Secondly, there are excessive levels of personal debt on credit cards and through second mortgages which will be repaid through cutting back on discretionary spending. Much of the boom economy was built on spending funded by unaffordable credit, that will end. In addition, those burdened with hefty liabilities on credit cards or other loans will repay those debts by not spending at restaurants, clothing shops, electrical good suppliers and all the rest (or they will go into insolvency). The scope for boosting personal spending by boosting credit is severely limited. Shops selling the optional extras of life are likely to be facing a tough time no matter how much extra cash is in circulation.

Thirdly, the stock market falls over the last year have wiped a third or more off the value of many investment funds. The pressure to save more will be strong. Although historically low rates of interest provide a disincentive to save because the value of what you have saved actually falls when you receive 1% interest and general inflation is above 1%, the fact that existing savings have been decimated requires many to do what they can to build up the funds they will need later in life. This, again, acts to restrict the amount people feel able to spend.

Fourthly, borrowing to buy a house or flat will only be done by those who really need to. The housing market is, it seems to me, still grossly inflated and has a long way to fall to get to realistic levels. Even if it only another 5% (highly wishful thinking, in my view) that is still a £10,000 loss on a £200,000 property; no sensible person will take that on unless they have no other option.

Fifthly, the banks have to be more stringent in their lending criteria than they have been for many years otherwise they will just build up another massive portfolio of bad debt. This affects not just lending for house purchase but for everything else as well. Since they must lend less and with greater profit margins, the scope for a consumer-led recovery is reduced further.

Sixthly, lending to businesses is bound to be tighter as consumer spending falls because potential business borrowers will have to explain how they will be exempt from the downturn in spending. At the moment we hear government ministers complaining that businesses can't get the credit they need to keep going, but this assumes they will be able to keep going even if they get the credit they seek. That is quite unrealistic. Many businesses that were a good risk to the banks a few years ago are now a busted flush.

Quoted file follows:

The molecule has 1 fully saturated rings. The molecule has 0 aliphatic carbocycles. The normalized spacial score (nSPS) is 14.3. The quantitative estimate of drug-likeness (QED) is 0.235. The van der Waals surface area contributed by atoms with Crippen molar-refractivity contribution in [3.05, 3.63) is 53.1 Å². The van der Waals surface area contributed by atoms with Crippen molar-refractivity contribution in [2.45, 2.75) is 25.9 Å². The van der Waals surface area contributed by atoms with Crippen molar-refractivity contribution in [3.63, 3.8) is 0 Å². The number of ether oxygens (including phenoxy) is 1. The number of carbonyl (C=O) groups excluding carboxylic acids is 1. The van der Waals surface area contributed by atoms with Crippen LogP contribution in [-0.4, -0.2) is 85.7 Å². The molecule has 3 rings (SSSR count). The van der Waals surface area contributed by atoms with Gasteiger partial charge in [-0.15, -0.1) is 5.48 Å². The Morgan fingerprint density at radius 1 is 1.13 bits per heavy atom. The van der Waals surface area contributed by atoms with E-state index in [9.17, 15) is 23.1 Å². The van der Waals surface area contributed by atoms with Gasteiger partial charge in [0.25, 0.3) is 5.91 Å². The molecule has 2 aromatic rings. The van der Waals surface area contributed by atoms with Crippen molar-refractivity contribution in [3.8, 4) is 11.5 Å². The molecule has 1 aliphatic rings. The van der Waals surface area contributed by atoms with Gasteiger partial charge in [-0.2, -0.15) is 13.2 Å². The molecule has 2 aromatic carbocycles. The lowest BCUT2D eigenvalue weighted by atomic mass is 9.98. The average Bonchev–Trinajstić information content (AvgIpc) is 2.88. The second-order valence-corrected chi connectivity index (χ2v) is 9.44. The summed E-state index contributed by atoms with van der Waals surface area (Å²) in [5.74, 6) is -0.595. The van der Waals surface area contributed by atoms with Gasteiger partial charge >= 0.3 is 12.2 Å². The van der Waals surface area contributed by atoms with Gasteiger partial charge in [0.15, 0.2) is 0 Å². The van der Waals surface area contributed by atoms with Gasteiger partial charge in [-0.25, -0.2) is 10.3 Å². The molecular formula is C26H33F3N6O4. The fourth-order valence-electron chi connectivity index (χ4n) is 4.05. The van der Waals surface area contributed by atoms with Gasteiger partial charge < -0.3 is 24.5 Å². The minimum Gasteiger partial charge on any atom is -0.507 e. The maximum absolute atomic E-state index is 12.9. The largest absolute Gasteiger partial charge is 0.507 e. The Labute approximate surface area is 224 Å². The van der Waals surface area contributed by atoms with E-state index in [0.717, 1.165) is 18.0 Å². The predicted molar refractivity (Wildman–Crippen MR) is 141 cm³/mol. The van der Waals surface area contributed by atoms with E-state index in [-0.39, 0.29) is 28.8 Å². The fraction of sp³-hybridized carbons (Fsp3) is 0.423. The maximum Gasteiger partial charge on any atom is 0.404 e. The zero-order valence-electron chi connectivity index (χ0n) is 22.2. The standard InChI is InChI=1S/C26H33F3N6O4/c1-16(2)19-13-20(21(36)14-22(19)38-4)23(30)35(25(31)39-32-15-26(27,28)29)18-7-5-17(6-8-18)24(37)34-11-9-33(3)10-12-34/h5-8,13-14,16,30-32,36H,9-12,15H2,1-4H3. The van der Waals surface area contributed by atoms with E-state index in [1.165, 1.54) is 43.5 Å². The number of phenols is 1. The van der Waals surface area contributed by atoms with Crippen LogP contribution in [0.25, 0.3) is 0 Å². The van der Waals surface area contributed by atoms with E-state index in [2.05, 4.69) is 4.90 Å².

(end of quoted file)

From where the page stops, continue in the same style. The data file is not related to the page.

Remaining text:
Seventhly, higher taxes will have to bite within the next year or two because the government has borrowed so much money to throw at the problem. As and when the recession bottoms-out, the higher taxes will have to kick-in, thereby lengthening the time before consumer spending can return to anything like the levels of a couple of years ago.

All these points, and there are probably many more, suggest that it is unrealistic to hope we will spend our way out of this hole. Yet again the government has not had the courage to speak the one unassailable truth in all this horrid mess (and, to be fair, the Conservatives also don't have the guts to say it). For years and years we have been living beyond our means and pretending that we have real wealth and substantial spending power when the reality is that we are nothing like as wealthy as we thought.

We have been living a lie and any attempt to resuscitate that lie by trying to stimulate both borrowing and spending is extremely dangerous. Either it will not work at all, in which case the result is massive wasted expenditure; or it will work in the short term, in which case the problem just becomes greater sometime in the future.

And the greatest error is to think there is a solution other than allowing the problem to work its way out in its own good time. If ever "do nothing" was the right approach, it is now.

1 comment:

The Great Simpleton said...

Your story about the woman thinking a company could just magic money reminded me about an equally ignorant understanding of business.

My father took a tenancy on a pub in the late 60's. He was amazed to find how many people, especially customers, thought he was rich because all the cash that went over the bar went straight in to his pocket. All they could do was equate cash with profit, they couldn't get round their heads round the costs of doing business.

Sadly that ignorance still pervades in some quarters - parliament appearing to be one of them.